A Nestlé laboratory by Rojkind Arquitectos heats up a historic Mexican city
Raul Barreneche -- Interior Design, 5/1/2009 12:00:00 AM
Rojkind Arquitectos caused a big stir with a little building in 2007: a museum of chocolate for Nestlé. The pavilion, on the grounds of a Mexican factory, became an instant landmark, a crowd-pleaser memorable for its origami folds and red-lacquered corrugated aluminum skin. Duly noting the boost the museum had given the brand, management at the Swiss conglomerate—which, besides chocolate, makes everything from PowerBars, Lean Cuisine, and Gerber baby food to Purina Dog Chow—hired Michel Rojkind's firm for another project. This one would be an R&D lab, a "product technology center" in corporate parlance.
Rojkind recalls a Nestlé vice president saying, "I have good news and bad news." The good news was, of course, the commission. The bad news was that, because the site was in UNESCO-listed Querétaro, the building was required to have arches—a literal response to the city's colonial colonnades. And Rojkind's reputation is for forceful architecture rendered in boisterous colors, not genteel historicism. "Other architects might have said 'no way' to the idea of arches, but problems can become the thing that's fun in a project," he says. "In Mexico, there are not many examples of important industrial architecture. I thought we could take a sarcastic approach to the arch question and make something interesting. So we came up with forms that are more like extruded cupolas."
The 7,500-square-foot facility is really three connected buildings, a trio of two-story trapezoidal blocks with curtain walls of satin-finished mirrored glass. Each has a separate entry. The largest volume's ground level houses labs for packaging prototypes and mixing fluids; upstairs is a kitchen, a tasting area, and a conference room. Another contains a packaging lab downstairs and an auditorium above, while the smallest of the three boasts a lab below an office area with another conference room.
A colorful palette was one of Rojkind's driving ideas. "People have come to associate the Nestlé chocolate museum with the bright red exterior," he says. "A similar association with a strong color was a goal for this building. But it couldn't be red." The tasting area boasts blue floors and walls, and the office area is green-on-green. The auditorium is painted orange, as is the prototype lab, capped by a dome. To emphasize the complex geometry of the soaring space, he used a range of oranges. "It reads better than if all the surfaces were the same shade," he explains.
There's a humanistic undercurrent to the bold palette. Concerned about employees having to work in a hermetically sealed monolith, due to concerns about industrial espionage, Rojkind created as open and uplifting an environment as possible. "Optimistic colors and a connection to the landscape," he suggests, "hopefully make for a more pleasant place to work."
Construction combined high-tech and low-tech. Mexico has famously talented artisans, but most of its contractors lack the finesse required to build a geometrically complex building, using sophisticated technology. Improvising, Rojkind calculated the span of the arches as segments of large spheres and built a frame for these globes from standard-issue steel rebar, which he then cut away to create the concave voids. (Contractors built full-scale mock-ups to test the technique.) Workers then sprayed on concrete, sanded and polished it until smooth, and surfaced the undersides with bright orange resin. To ensure a precise seam with the grid of the curtain wall above, a computer translated the geometry of their outer edges into ribbons of steel.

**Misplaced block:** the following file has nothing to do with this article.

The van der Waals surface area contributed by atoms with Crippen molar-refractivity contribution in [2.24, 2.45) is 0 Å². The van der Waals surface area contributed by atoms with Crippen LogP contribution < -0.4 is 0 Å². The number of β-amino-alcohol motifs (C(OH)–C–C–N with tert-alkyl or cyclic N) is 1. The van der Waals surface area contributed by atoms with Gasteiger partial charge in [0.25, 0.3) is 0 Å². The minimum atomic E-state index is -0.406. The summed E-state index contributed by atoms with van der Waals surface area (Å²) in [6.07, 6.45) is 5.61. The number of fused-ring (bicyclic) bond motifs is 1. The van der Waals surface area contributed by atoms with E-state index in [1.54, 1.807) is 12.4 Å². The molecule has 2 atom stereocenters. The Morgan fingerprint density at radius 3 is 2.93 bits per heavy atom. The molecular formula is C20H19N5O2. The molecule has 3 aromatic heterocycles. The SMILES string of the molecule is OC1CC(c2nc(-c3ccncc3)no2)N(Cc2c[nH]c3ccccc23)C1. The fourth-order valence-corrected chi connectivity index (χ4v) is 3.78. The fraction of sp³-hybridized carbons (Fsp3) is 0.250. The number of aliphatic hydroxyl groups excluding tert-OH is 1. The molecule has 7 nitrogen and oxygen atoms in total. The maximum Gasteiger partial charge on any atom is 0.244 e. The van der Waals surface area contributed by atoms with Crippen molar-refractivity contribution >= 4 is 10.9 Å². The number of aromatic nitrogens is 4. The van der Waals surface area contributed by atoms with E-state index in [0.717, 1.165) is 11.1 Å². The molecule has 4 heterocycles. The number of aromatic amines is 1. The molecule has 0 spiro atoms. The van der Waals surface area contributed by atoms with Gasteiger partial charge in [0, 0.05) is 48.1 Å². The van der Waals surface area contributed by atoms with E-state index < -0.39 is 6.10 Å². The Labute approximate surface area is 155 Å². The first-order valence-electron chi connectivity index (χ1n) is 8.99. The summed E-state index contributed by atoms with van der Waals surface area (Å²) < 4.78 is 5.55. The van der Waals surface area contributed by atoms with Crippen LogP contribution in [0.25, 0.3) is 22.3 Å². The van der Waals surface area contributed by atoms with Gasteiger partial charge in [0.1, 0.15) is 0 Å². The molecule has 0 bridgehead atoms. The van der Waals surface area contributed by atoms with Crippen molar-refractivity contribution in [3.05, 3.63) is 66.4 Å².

The sweeping curves cut into the exterior's rectilinear glass walls, blurring the line between arches and domes, arcades and vaults. At the corners, where arches on two facades collide, dramatic cantilevers look like big bites taken out of a giant orange candy bar wrapped in foil.
Left: The building was required to feature arches in deference to the colonial arcades of Querétaro, a UNESCO World Heritage Site.
Opposite: A three-way bridge connects the upper level of the building's blocks.
Opposite: Researchers test packaging prototypes in a resin-floored lab.
Left, from top: The curtain wall is satin-finished mirrored glass. Wiel Arets Architects designed the chair and ottoman in the central bridge, near the office area. Right: A staircase leads up to the auditorium.
Top: The lab shares a gated 33-acre property with a Nestlé factory that makes evaporated milk. Bottom: Of the curtain wall's panels, 57 pivot open.
Left: Tempered-glass walls intersect with the resin-coated concrete arches. Right, from top: Staircases have stainless-steel railings. The men's restroom is in the bridge.
Opposite: The domed ceiling of the prototype lab rises to 26 feet.
PROJECT TEAM AGUSTÍN PEREYRA; PAULINA GOYCOOLEA; MORITZ MELCHERT; TERE LEVY; ISAAC SMEKE; TOMAS KRISTOF; FRANCISCO GORDILLO; ANDRÉS ALTESOR; JUAN PABLO ESPINOSA; JUAN CARLOS VIDALS: ROJKIND ARQUITECTOS. VYCISA: CURTAIN WALL CONSULTANT. JFH ENGINEERS: STRUCTURAL ENGINEER. QUANTUM DESIGN: MEP.
PRODUCT SOURCES FROM FRONT DUPONT: VAULT SURFACING (EXTERIOR), FLOORING.
QUINZE & MILAN: CHAIR, OTTOMAN (BRIDGE). PM STEELE: CHAIRS, DESK (OFFICE AREA). INTERFACEFLOR: CARPET. THROUGHOUT SOLATUBE: RECESSED CEILING FIXTURES. DORMA: GLASS.
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